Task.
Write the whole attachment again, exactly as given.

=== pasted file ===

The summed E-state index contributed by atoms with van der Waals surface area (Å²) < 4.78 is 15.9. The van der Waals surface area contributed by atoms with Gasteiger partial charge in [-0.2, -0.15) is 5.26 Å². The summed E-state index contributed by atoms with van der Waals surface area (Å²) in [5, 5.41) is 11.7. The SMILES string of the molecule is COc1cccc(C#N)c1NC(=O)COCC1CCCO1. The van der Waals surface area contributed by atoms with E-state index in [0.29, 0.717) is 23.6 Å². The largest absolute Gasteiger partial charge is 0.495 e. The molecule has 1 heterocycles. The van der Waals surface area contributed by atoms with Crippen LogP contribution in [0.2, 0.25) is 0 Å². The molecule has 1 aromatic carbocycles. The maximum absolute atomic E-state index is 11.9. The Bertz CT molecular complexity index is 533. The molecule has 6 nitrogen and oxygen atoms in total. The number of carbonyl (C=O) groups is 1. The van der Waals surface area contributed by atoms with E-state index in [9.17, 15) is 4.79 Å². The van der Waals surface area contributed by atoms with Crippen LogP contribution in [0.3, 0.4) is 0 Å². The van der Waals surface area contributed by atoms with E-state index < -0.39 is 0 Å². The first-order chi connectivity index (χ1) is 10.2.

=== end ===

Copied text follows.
The summed E-state index contributed by atoms with van der Waals surface area (Å²) < 4.78 is 15.9. The van der Waals surface area contributed by atoms with Gasteiger partial charge in [-0.2, -0.15) is 5.26 Å². The summed E-state index contributed by atoms with van der Waals surface area (Å²) in [5, 5.41) is 11.7. The SMILES string of the molecule is COc1cccc(C#N)c1NC(=O)COCC1CCCO1. The van der Waals surface area contributed by atoms with E-state index in [0.29, 0.717) is 23.6 Å². The largest absolute Gasteiger partial charge is 0.495 e. The molecule has 1 heterocycles. The van der Waals surface area contributed by atoms with Crippen LogP contribution in [0.2, 0.25) is 0 Å². The molecule has 1 aromatic carbocycles. The maximum absolute atomic E-state index is 11.9. The Bertz CT molecular complexity index is 533. The molecule has 6 nitrogen and oxygen atoms in total. The number of carbonyl (C=O) groups is 1. The van der Waals surface area contributed by atoms with E-state index in [9.17, 15) is 4.79 Å². The van der Waals surface area contributed by atoms with Crippen LogP contribution in [0.3, 0.4) is 0 Å². The van der Waals surface area contributed by atoms with E-state index < -0.39 is 0 Å². The first-order chi connectivity index (χ1) is 10.2.